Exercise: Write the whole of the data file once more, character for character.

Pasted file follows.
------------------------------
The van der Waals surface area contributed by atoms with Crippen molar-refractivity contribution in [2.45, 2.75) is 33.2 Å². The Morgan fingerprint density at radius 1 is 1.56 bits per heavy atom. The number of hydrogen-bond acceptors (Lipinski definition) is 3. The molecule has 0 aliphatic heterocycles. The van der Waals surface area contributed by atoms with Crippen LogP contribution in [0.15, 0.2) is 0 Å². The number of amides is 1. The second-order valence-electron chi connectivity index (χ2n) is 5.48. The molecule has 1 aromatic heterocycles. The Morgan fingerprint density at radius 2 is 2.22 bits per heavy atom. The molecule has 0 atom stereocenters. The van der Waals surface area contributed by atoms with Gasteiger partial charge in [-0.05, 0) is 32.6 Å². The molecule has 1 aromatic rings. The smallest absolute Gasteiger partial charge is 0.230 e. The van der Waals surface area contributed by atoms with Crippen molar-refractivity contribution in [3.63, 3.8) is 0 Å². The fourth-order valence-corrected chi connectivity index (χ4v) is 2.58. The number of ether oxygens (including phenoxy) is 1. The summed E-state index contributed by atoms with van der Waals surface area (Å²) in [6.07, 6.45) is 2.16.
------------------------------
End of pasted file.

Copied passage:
The van der Waals surface area contributed by atoms with Crippen molar-refractivity contribution in [2.45, 2.75) is 33.2 Å². The Morgan fingerprint density at radius 1 is 1.56 bits per heavy atom. The number of hydrogen-bond acceptors (Lipinski definition) is 3. The molecule has 0 aliphatic heterocycles. The van der Waals surface area contributed by atoms with Crippen LogP contribution in [0.15, 0.2) is 0 Å². The number of amides is 1. The second-order valence-electron chi connectivity index (χ2n) is 5.48. The molecule has 1 aromatic heterocycles. The Morgan fingerprint density at radius 2 is 2.22 bits per heavy atom. The molecule has 0 atom stereocenters. The van der Waals surface area contributed by atoms with Gasteiger partial charge in [-0.05, 0) is 32.6 Å². The molecule has 1 aromatic rings. The smallest absolute Gasteiger partial charge is 0.230 e. The van der Waals surface area contributed by atoms with Crippen molar-refractivity contribution in [3.63, 3.8) is 0 Å². The fourth-order valence-corrected chi connectivity index (χ4v) is 2.58. The number of ether oxygens (including phenoxy) is 1. The summed E-state index contributed by atoms with van der Waals surface area (Å²) in [6.07, 6.45) is 2.16.